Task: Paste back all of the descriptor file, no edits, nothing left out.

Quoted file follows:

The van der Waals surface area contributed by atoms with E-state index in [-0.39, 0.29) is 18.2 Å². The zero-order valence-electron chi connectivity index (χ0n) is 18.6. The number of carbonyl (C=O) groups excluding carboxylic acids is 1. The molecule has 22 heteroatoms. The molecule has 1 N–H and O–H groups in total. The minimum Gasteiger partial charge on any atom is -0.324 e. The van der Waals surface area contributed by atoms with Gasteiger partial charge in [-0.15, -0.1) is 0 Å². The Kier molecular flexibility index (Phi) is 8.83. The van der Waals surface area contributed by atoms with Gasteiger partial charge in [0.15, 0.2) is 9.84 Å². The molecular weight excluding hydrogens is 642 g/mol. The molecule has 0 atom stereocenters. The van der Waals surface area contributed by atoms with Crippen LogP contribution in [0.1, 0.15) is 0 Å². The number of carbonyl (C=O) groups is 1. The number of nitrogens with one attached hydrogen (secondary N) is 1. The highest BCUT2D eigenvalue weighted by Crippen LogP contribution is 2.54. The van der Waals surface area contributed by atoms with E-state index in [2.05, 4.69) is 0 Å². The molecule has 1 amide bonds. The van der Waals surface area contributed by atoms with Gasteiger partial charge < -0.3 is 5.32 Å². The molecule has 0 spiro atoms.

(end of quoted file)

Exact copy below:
The van der Waals surface area contributed by atoms with E-state index in [-0.39, 0.29) is 18.2 Å². The zero-order valence-electron chi connectivity index (χ0n) is 18.6. The number of carbonyl (C=O) groups excluding carboxylic acids is 1. The molecule has 22 heteroatoms. The molecule has 1 N–H and O–H groups in total. The minimum Gasteiger partial charge on any atom is -0.324 e. The van der Waals surface area contributed by atoms with Gasteiger partial charge in [-0.15, -0.1) is 0 Å². The Kier molecular flexibility index (Phi) is 8.83. The van der Waals surface area contributed by atoms with Gasteiger partial charge in [0.15, 0.2) is 9.84 Å². The molecular weight excluding hydrogens is 642 g/mol. The molecule has 0 atom stereocenters. The van der Waals surface area contributed by atoms with Crippen LogP contribution in [0.1, 0.15) is 0 Å². The number of carbonyl (C=O) groups is 1. The number of nitrogens with one attached hydrogen (secondary N) is 1. The highest BCUT2D eigenvalue weighted by Crippen LogP contribution is 2.54. The van der Waals surface area contributed by atoms with E-state index in [2.05, 4.69) is 0 Å². The molecule has 1 amide bonds. The van der Waals surface area contributed by atoms with Gasteiger partial charge < -0.3 is 5.32 Å². The molecule has 0 spiro atoms.